Turkey’s top marketing executives see 2019 as ‘year of data’

Turkey’s top marketing executives see 2019 as ‘year of data’

Emre Kızılkaya - ISTANBUL
Turkey’s top marketing executives see 2019 as ‘year of data’

Turkey’s largest firms will focus in 2019 more on data to shape not only their strategic decisions, but also their products and even physical stores, according to top marketing executives who also warn of potential threats and misgivings. 

A series of marketing events in Turkey saw in the past couple of months a heated debate on the route of digitalization in business.

Five marketing executives, who were announced among “Turkey’s 50 most efficient CMOs” at the Hürriyet-sponsored CMO Summit 2018 last month, say they will increasingly be using data with Artificial Intelligence (AI) and machine learning capabilities in the new year.

“One of the most important subjects in the agenda of the world’s industry giants today is the Internet of Things and Industry 4.0. We consider the Industry 4.0 transformation as the main precondition to stay in competition in all sectors of production,” Tunç Berkman, CMO of Vestel, one of the largest technology companies of Turkey, told the Hürriyet Daily News.

“The companies as the best examples of digital transformation will be the ones that use the data most efficiently. All in all, the future of the retail lies in the digital world,” he added, noting data-driven marketing and tracking customer footsteps as the most remarkable trends in the industry.

Data-based decision-making

According Deniz Aktürk Erdem, the CMO of LC Waikiki, “data analytics, AI and visual processing” are now the focus for one of the largest apparel retailers in the region for “understanding the customer and competition in experiences.”

After noting her company’s commercial marketing actions like e-commerce and “glocalization” initiatives, Erdem said: “Digital platforms provide us tools for data-based decision-making, profiling followers and potential customers, optimizing various messages and content, as well as comparing brand investments in different mediums.”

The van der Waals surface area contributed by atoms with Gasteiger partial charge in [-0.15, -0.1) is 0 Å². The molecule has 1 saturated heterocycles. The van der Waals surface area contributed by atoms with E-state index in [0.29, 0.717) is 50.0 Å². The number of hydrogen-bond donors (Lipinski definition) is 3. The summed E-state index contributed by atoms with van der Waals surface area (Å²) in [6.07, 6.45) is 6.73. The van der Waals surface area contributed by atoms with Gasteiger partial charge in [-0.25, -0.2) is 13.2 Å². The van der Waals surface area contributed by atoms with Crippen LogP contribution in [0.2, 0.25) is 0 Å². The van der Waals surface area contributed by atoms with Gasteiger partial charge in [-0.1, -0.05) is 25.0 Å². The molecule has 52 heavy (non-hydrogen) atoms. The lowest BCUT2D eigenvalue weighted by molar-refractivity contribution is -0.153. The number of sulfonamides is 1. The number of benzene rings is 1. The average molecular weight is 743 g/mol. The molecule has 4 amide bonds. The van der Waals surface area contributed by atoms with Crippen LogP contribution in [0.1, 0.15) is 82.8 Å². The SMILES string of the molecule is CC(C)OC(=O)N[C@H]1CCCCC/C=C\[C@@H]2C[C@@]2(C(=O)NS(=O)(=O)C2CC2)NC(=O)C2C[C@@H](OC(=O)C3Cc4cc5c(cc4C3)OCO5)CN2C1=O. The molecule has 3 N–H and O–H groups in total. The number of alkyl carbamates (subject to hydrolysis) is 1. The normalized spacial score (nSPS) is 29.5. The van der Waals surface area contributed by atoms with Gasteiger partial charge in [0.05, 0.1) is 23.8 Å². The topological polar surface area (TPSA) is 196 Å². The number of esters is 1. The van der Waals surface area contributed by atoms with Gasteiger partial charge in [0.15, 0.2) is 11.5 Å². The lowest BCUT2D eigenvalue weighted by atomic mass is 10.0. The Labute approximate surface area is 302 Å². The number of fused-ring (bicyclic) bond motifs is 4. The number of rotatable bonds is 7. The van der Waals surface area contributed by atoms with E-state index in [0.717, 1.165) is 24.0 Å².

“We believe that artificial intelligence will be highlighted in 2019 and beyond. Our predictions also say that machine learning algorithms will be increasingly used for individual-based analysis, diversifying our customized offers,” CarrefourSA CMO Öner Çelebi said.

Explaining how digital channels let the companies have “more contact with the customers,” Öner added: “Physical stores are also being transformed. Self-service fast check-out, digital price tags, digital screens and digital radio take the stores into the digital world, while our e-commerce applications are bringing them to the homes of our customers.”

‘Content pollution’ threat for brand identity

Most CMOs note that the success in digital marketing is about “reaching the right target audience with the right message at the right place” and digital tools have provided more efficient ways to do so. Digital opportunities come alongside threats, though.

“As the digital investment by brands is increasing significantly, the heavy video pollution is causing the risk of the video content to run being unnoticed. Therefore, brands today are struggling to communicate their messages and increase their views,” Petrol Ofisi CMO Beril Alakoç said.

According to Alakoç, the struggle of brands trying to increase visibility, maximise consumer engagement and real time tracking of performance forces brands to produce content that is not well thought through and not linked strongly to their brand identity in various mediums including video. “Engaging videos that do not actually speak to the heart of the brand purpose, highly popular influencers that are not linked to the core of the brand identity are some of the main reasons of this pollution. It is, therefore, mandatory to create content that is highly engaging, very interesting AND also supports the brand purpose to have maximum impact,” she said.

Need to settle digital confusion

Boğaç Göncü, who served for five years as the CMO of Turkey’s largest online classified platform Sahibinden.com, pointed to the need of having a sound understanding of digitization. “Collected data may be out of date sooner than we think and may become useless, even inconvenient, so we should not only find the right customer at the right place in the right time, but we should also find the right persona. This can be possible only by not confusing digitalization and online issues, but by correctly understanding and managing them,” he said.

Listing “organizational convergence, regulation and knowing the customer” as the three key issues, Göncü also stressed that convergence of marketing and technology plays an important role not only on customer satisfaction and boosting revenues but also on optimization of costs. “This is why CMOs, CTOs and CIOs come closer to each other, as the decisions about infrastructure investment, such as those on hardware and software, as well as the ones about important products, price offerings and campaigns are being discussed and taken together,” he concluded.

private sector, digitalization, Marketing, Turkey